October 28, 2020
by Rachel Jones
This November 3rd is election day. The history of voting in this country is complex and some communities still are underrepresented in national political forums. Voter suppression, voter intimidation, and obstacles to voting still prevent people from going to the polls.
This time of year, it’s important to remember that the right to vote, for many of us, was hard won. Civil rights advocates and Suffragettes fought so women and Black communities were able to participate in democratic elections and have a say in the people who represent them.
Below are some voting resources about this election cycle as well as some reminders of historic voting milestones and resources to learn more about the history of voting rights in America.
Voting in New York is Happening Now
For the first time, NYC is offering early voting. You can vote early today through Sunday or vote on election day, November 3rd. Confirm that you are a registered voter and to verify your polling place.
The New York Public Interest Research Group (NYPIRG) has a Student Voter Helpline which will run from 6am-9pm on Election Day, Tuesday, November 3rd. Student voters can call their Helpline at (212) 822-0282 and trained professionals and lawyers will help answer questions about where their poll site is, their voter eligibility, what to expect at the polls, or what to do if their right to vote is challenged.
The right to vote (also known as suffrage) is a fundamental part of our democracy. But from the founding of the United States, different groups have been excluded from the voting process. At one point, women, people of color, and immigrants could not vote. People without money, property, or education were also barred from voting. Men held legal power over women, whites held legal power over nonwhites. Many Americans had no political power and no influence over the laws that affected their lives.
As a result of many hard-won battles, voting today is more inclusive. The following timeline, of voting milestones during U.S. history, is a reminder of those in the past who fought for the rights we now have.
1788: The U.S. Constitution is ratified. It allowed states to determine who could vote. Most states gave voting rights to white, land-owning men only; some states also require voters to be Christian. Only a small minority of white males qualify.
1867-1965: Voting Rights for African Americans
The 14th Amendment, passed in 1867, required all states to recognize all males born in the U.S. as full voting citizens regardless of race. The 15th Amendment, passed in 1870, gives the right to vote to all men, regardless of “race, color, or previous condition of servitude.” Southern states then used intimidation and other tactics—such as poll taxes and literacy tests—until they made it impossible for African American men to vote.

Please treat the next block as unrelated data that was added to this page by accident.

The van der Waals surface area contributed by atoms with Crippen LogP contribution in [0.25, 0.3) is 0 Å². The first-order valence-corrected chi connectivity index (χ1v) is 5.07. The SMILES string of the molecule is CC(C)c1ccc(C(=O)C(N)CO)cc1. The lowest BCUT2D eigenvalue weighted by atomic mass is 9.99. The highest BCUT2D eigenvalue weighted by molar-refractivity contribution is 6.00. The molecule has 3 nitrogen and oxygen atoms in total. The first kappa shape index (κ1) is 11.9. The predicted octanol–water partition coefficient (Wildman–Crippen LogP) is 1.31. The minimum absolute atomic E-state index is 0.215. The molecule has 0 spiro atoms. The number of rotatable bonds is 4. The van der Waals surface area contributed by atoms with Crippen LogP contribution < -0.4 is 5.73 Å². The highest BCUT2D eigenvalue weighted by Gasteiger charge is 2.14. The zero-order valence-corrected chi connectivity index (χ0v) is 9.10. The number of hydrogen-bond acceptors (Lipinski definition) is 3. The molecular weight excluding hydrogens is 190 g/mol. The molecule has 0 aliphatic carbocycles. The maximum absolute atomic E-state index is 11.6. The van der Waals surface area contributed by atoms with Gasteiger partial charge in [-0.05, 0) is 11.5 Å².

These intimidation tactics remained in place for decades, until the 1960s, when the leaders of the Civil Rights Movement focused their efforts on voting rights. In response, many states began to publicly and violently intimidate African Americans. Dr. Martin Luther King Jr. and others organized marches and rallies for voting rights. After the American public witnessed the violent suppression of these actions, public opinion began to change. In 1965, the Voting Rights Act was signed by President Johnson, with Dr. Martin Luther King, Jr., Rosa Parks, and other leaders of the Civil Rights Movement at his side. The Voting Rights Act enforced the 15th Amendment by making voter intimidation and legal obstacles, such as literacy tests, against federal law.
1848-1920: Voting Rights for Women
The first Women’s Rights Convention was held in 1848, during which activists demanded that women be granted all rights as full citizens including the right to vote. For the next 72 years, women—and some men—protested, marched, and engaged in civil-disobedience for the right to vote. They braved beatings, jail, and other abuses for demanding full citizenship. In 1890 Wyoming became the first state to grant women the right to vote, and soon more states followed suit. In 1919, the suffrage movement finally gained enough support that Congress passed the 19th Amendment: “The right of citizens of the United States to vote shall not be denied or abridged by the United States or by any state on account of sex.”
1790-1924: Voting Rights for Native Americans
In 1790, U.S. citizenship was limited to “whites” only. This meant that Native-Americans could not be citizens so they could not vote. Native Americans had to fight for many years before they gained full U.S. citizenship and legal protection of their voting rights with the Snyder Act of 1924. It still took another 40 years for all states to allow Native Americans to vote.
1971: Voting Rights for Youth
A long debate over lowering the voting age began during World War II and intensified during the Vietnam War, when young men denied the right to vote were being conscripted to fight for their country. The 26th Amendment is passed by Congress lowering the voting age from 21 to 18 in 1971.
1974: Voting Rights for Non-English Speakers
Congress expands the Voting Rights Act in 1974 to protect the voting rights of those people who do not speak or read English. Voting materials and assistance in languages other than English now have to be provided wherever needed.
During voting season, it is worth remembering those who fought for the rights we now enjoy. Let’s honor their hard won victories and their many sacrifices.